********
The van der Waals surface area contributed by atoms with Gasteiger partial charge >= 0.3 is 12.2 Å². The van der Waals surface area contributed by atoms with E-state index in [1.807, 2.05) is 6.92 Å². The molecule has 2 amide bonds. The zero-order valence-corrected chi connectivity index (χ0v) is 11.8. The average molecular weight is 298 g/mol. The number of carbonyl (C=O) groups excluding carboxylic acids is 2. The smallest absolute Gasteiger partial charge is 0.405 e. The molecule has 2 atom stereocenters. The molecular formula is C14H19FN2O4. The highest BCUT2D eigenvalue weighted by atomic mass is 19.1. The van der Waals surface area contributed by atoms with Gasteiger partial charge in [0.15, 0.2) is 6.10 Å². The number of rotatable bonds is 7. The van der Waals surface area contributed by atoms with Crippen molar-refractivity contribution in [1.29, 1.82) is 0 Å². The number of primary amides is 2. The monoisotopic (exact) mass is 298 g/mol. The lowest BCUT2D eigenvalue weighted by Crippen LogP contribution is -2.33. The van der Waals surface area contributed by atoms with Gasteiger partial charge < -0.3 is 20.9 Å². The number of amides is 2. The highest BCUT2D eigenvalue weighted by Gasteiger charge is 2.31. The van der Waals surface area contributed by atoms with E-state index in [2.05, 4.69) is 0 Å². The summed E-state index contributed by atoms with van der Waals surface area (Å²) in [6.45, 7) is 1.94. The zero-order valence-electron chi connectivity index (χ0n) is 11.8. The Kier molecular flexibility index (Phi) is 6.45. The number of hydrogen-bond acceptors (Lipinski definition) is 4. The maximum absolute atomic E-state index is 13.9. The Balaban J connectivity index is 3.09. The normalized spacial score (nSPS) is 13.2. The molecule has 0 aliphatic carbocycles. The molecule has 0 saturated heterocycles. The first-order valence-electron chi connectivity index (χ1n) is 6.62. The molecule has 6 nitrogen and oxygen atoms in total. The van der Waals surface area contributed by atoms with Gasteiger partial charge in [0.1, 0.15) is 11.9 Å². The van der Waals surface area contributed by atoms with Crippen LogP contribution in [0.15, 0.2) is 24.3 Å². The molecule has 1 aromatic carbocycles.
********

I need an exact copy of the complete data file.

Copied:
The van der Waals surface area contributed by atoms with Gasteiger partial charge >= 0.3 is 12.2 Å². The van der Waals surface area contributed by atoms with E-state index in [1.807, 2.05) is 6.92 Å². The molecule has 2 amide bonds. The zero-order valence-corrected chi connectivity index (χ0v) is 11.8. The average molecular weight is 298 g/mol. The number of carbonyl (C=O) groups excluding carboxylic acids is 2. The smallest absolute Gasteiger partial charge is 0.405 e. The molecule has 2 atom stereocenters. The molecular formula is C14H19FN2O4. The highest BCUT2D eigenvalue weighted by atomic mass is 19.1. The van der Waals surface area contributed by atoms with Gasteiger partial charge in [0.15, 0.2) is 6.10 Å². The number of rotatable bonds is 7. The van der Waals surface area contributed by atoms with Crippen molar-refractivity contribution in [1.29, 1.82) is 0 Å². The number of primary amides is 2. The monoisotopic (exact) mass is 298 g/mol. The lowest BCUT2D eigenvalue weighted by Crippen LogP contribution is -2.33. The van der Waals surface area contributed by atoms with Gasteiger partial charge < -0.3 is 20.9 Å². The number of amides is 2. The highest BCUT2D eigenvalue weighted by Gasteiger charge is 2.31. The van der Waals surface area contributed by atoms with E-state index in [2.05, 4.69) is 0 Å². The summed E-state index contributed by atoms with van der Waals surface area (Å²) in [6.45, 7) is 1.94. The zero-order valence-electron chi connectivity index (χ0n) is 11.8. The Kier molecular flexibility index (Phi) is 6.45. The number of hydrogen-bond acceptors (Lipinski definition) is 4. The maximum absolute atomic E-state index is 13.9. The Balaban J connectivity index is 3.09. The normalized spacial score (nSPS) is 13.2. The molecule has 0 aliphatic carbocycles. The molecule has 0 saturated heterocycles. The first-order valence-electron chi connectivity index (χ1n) is 6.62. The molecule has 6 nitrogen and oxygen atoms in total. The van der Waals surface area contributed by atoms with Gasteiger partial charge in [0.1, 0.15) is 11.9 Å². The van der Waals surface area contributed by atoms with Crippen LogP contribution in [0.15, 0.2) is 24.3 Å². The molecule has 1 aromatic carbocycles.